Agencies and Clients — Dealing with a Break-Up - Pharmaceutical Executive

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Agencies and Clients — Dealing with a Break-Up


Pharmaceutical Executive



Al Topin
Unless it's a spectacular, fireworks-generating breakup of a giant client and giant agency, you don't often read much about client-agency splits in the medical trade press. While we often read about who's on which loose account or who just got assigned the latest launch, we rarely hear the backstory of an agency-client relationship gone bad and the decision to part ways.

So what's the big deal? It's business. Agency changes are part of the landscape. But the way in which a termination is handled before, during, and after can tell you a lot about the players and their future success. It's been said that circumstances don't build character, they reveal it. This is certainly a concept that applies here because how a company (client or agency) behaves in these uncomfortable situations provides insight into just who they are.

When a client fires an agency or an agency fires a client (yes, agencies actually do choose to walk away from difficult clients on occasion), it's usually not as dramatic as a movie breakup scene. More often it's a contract that doesn't get renewed, a declaration that "we're going in a different direction," or an admission that "fresh thinking" is needed for the brand. And, truth be told, it's rarely a complete surprise to either party. But no matter how the partnership ends up, a conversation happens and both parties move on. Usually one party is relieved, the other embarrassed or confused.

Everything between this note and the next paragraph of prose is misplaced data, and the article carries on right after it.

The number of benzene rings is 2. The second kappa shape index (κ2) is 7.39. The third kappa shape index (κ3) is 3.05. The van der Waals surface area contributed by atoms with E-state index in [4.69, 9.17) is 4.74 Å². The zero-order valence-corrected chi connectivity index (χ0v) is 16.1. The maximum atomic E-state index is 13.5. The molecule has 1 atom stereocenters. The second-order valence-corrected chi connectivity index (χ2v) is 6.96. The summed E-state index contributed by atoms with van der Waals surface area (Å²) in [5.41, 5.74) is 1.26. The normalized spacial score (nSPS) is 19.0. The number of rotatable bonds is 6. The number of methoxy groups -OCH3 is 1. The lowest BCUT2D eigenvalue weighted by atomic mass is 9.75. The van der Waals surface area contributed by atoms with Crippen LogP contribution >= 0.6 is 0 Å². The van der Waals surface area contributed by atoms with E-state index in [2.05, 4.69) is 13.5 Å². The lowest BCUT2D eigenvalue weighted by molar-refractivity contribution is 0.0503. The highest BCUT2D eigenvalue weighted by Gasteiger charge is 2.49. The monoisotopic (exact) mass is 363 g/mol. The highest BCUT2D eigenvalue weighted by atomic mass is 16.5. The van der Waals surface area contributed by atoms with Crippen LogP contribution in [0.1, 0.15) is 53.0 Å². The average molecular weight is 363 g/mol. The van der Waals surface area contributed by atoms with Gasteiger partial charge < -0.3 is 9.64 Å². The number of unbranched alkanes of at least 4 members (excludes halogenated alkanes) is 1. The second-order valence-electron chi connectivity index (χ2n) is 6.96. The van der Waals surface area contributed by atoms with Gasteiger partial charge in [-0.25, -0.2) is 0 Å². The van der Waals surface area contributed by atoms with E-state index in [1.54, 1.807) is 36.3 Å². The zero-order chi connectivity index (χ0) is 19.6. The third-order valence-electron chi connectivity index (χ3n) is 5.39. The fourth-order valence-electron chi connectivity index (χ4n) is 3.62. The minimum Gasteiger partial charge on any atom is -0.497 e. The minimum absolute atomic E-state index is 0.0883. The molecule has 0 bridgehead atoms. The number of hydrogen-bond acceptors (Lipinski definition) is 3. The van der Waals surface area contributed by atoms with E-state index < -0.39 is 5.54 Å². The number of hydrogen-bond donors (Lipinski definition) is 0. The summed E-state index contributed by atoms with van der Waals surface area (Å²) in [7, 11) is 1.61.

So is there any really good way to handle an agency-client breakup? Even if the relationship isn't salvageable, can both parties leave still friends, or at least with their business reputations intact? We think so. And here are a few pointers if you ever find yourself in this unpleasant situation.

First, try your best to fix it

Given the time, energy, and dollars invested in the typical agency relationship, it doesn't make sense to give up easily and walk away mad in the middle of a project. Stop, think it through, and put the issues down in writing. Then take the time to talk with the other party and try to find solutions. It could be a certain underperforming team member or a process that doesn't work. Set measurable goals for improvement and allow enough time to make corrections. Then, if it can't be fixed, you can move on in good conscience.

Break up face to face




If the first step fails and the relationship is truly over, the breakup conversation should be face to face. Not by phone, and certainly not by e-mail. If it requires a trip, then get on a plane. Given the time, emotion, and expense that went into not only the selection process but the relationship up until this point, both parties deserve the respect of an in-person discussion.

Be honest

This is sometimes the most difficult part, no matter which side of the breakup you're on. But it's worth it to leave the discussion with the facts (or feelings) on the table and understood by all. No sugar coating. No "it just isn't working out." Give the other party the brutal truth. Tell them exactly what went wrong and why it can't be fixed. Chances are they won't agree with your assessment, but give it anyway. It's painful but respectful. And it will help both sides in the future.


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